The Faculty of Arts and Sciences has introduced a new retirement program for faculty members that will make permanent a revised version of last year’s one-time retirement offer that allows professors to gradually lessen their teaching duties, according to an e-mail FAS Dean Michael D. Smith sent to faculty members yesterday.
The new retirement program, which became available yesterday and will last for “the foreseeable future[,]” according to the program brochure, provides two options to professors aged 65 to 72 and—in a deviation from last year’s program—only one option to those who are over 72. Professors must have served at Harvard for at least 10 years to be eligible.
The plan builds off of a temporary program offered last December that the administration established as it sought flexibility in long-term planning in the wake of the fiscal crisis.
The details of the new program closely reflect those of last year’s. Professors between the ages of 65 and 72 can reduce their teaching and service obligations by half for either two or four academic years before fully retiring. In the two-year option, professors can choose to have two semesters of paid sabbatical if they teach full time for the other two semesters, and receive full salary for the entire two years. In the four-year option, they receive full salary in the first year and half during the next three years.
But, unlike with last year’s plan, professors over 72 can now only choose to halve their obligations for two years, during which they receive half salary.
In addition to allowing faculty members to plan their retirement, the program also enables more accurate academic scheduling by FAS. But according to FAS spokesman Jeff A. Neal, the new launch does not have a target number of professors that FAS expects will accept the retirement offer.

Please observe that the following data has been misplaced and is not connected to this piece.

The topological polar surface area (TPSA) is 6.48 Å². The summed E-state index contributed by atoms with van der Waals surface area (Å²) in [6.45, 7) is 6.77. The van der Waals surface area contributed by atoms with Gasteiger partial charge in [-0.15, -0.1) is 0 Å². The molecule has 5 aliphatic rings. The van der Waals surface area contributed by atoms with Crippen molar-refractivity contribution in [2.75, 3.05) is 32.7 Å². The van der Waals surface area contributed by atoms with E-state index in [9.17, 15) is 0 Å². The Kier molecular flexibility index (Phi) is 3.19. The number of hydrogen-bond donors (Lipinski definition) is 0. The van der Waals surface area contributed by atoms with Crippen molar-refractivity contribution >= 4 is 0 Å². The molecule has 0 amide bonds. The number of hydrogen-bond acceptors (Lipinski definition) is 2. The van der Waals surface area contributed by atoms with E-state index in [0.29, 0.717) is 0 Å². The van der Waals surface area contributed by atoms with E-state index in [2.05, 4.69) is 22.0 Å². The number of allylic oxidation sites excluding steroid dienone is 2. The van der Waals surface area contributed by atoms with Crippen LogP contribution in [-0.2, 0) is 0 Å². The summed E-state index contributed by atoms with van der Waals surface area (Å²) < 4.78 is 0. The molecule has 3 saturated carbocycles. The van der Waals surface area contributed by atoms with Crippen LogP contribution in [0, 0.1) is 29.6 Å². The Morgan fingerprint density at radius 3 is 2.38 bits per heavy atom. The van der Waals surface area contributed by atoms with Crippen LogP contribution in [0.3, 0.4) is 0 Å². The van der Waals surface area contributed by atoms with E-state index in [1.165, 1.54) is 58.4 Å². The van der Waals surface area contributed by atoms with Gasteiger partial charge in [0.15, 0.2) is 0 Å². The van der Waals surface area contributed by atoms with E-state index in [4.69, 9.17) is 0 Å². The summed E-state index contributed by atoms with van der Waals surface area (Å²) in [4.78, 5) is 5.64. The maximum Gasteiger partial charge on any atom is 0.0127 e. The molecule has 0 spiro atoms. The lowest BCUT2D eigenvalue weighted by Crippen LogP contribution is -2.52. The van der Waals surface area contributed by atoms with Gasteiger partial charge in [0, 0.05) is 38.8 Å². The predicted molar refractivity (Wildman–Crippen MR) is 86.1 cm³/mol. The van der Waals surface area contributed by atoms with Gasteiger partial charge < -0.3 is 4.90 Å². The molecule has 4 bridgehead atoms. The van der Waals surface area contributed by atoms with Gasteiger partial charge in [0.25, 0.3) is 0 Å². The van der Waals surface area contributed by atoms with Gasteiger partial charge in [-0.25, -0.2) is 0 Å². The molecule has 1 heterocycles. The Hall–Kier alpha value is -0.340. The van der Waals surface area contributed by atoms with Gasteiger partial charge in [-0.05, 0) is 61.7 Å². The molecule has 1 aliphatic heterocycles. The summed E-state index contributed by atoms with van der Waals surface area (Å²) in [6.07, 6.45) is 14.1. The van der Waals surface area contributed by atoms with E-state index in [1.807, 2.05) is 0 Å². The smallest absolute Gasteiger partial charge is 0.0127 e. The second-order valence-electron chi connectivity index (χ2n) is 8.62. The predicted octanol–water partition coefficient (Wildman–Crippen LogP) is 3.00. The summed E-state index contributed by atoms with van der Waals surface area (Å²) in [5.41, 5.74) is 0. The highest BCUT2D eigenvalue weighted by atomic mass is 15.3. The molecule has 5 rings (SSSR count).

“By knowing who plans to retire and when, we can plan for their departure in advance,” Neal wrote.
According to Neal, the program is also part of a larger process to “bolster our long term goal of supporting an increasingly diverse faculty.”
In last year’s retirement program, 40 of the 46 participants across the University—similar one-year programs were offered at four other schools—were white men, 4 were white women, and only 2 were minorities, according to the 2010 Annual Report from Harvard’s Office of the Senior Vice Provost for Faculty Development and Diversity.
One reason why the FAS administration decided to make the program permanent is the positive response from eligible professors who opted into last year’s program, according to the program’s brochure.
“We have learned that a significant number of eligible faculty did, indeed, find the plan useful in planning for their retirements,” Neal wrote in an e-mail.
History Professor Steven E. Ozment said that he was “not surprised” that FAS made the retirement offer permanent.
“You’ve offered a certain number of buyouts. Now you have to make the program fluid.” Ozment said.
“I think the administration is being really responsible... they might sweeten the pot to encourage people to retire,” he added.
—Staff writer Gautam S. Kumar can be reached at email@example.com.
—Staff writer Sirui Li can be reached at firstname.lastname@example.org.